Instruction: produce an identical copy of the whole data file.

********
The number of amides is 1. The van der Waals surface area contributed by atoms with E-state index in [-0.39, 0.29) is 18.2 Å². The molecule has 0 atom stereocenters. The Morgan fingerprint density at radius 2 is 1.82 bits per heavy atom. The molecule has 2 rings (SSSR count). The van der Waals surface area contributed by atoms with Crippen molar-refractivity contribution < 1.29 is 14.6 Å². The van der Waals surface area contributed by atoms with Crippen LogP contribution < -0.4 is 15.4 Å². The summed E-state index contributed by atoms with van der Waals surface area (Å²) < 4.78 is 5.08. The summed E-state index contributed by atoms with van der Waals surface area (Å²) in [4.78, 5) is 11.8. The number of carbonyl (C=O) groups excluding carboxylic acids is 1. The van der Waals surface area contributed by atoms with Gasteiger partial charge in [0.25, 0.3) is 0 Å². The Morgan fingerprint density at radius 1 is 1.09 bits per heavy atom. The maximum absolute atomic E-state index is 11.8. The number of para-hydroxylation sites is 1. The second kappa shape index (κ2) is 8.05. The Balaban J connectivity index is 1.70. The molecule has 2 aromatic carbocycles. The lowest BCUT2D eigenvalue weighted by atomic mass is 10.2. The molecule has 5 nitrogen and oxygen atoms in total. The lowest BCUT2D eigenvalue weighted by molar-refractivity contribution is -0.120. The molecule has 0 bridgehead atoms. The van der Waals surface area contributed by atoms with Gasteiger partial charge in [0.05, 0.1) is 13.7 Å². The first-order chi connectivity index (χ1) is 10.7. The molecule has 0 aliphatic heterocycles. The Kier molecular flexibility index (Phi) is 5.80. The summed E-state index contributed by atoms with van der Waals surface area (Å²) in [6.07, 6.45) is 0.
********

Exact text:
The number of amides is 1. The van der Waals surface area contributed by atoms with E-state index in [-0.39, 0.29) is 18.2 Å². The molecule has 0 atom stereocenters. The Morgan fingerprint density at radius 2 is 1.82 bits per heavy atom. The molecule has 2 rings (SSSR count). The van der Waals surface area contributed by atoms with Crippen molar-refractivity contribution < 1.29 is 14.6 Å². The van der Waals surface area contributed by atoms with Crippen LogP contribution < -0.4 is 15.4 Å². The summed E-state index contributed by atoms with van der Waals surface area (Å²) < 4.78 is 5.08. The summed E-state index contributed by atoms with van der Waals surface area (Å²) in [4.78, 5) is 11.8. The number of carbonyl (C=O) groups excluding carboxylic acids is 1. The van der Waals surface area contributed by atoms with Gasteiger partial charge in [0.25, 0.3) is 0 Å². The Morgan fingerprint density at radius 1 is 1.09 bits per heavy atom. The maximum absolute atomic E-state index is 11.8. The number of para-hydroxylation sites is 1. The second kappa shape index (κ2) is 8.05. The Balaban J connectivity index is 1.70. The molecule has 2 aromatic carbocycles. The lowest BCUT2D eigenvalue weighted by atomic mass is 10.2. The molecule has 5 nitrogen and oxygen atoms in total. The lowest BCUT2D eigenvalue weighted by molar-refractivity contribution is -0.120. The molecule has 0 bridgehead atoms. The van der Waals surface area contributed by atoms with Gasteiger partial charge in [0.05, 0.1) is 13.7 Å². The first-order chi connectivity index (χ1) is 10.7. The molecule has 0 aliphatic heterocycles. The Kier molecular flexibility index (Phi) is 5.80. The summed E-state index contributed by atoms with van der Waals surface area (Å²) in [6.07, 6.45) is 0.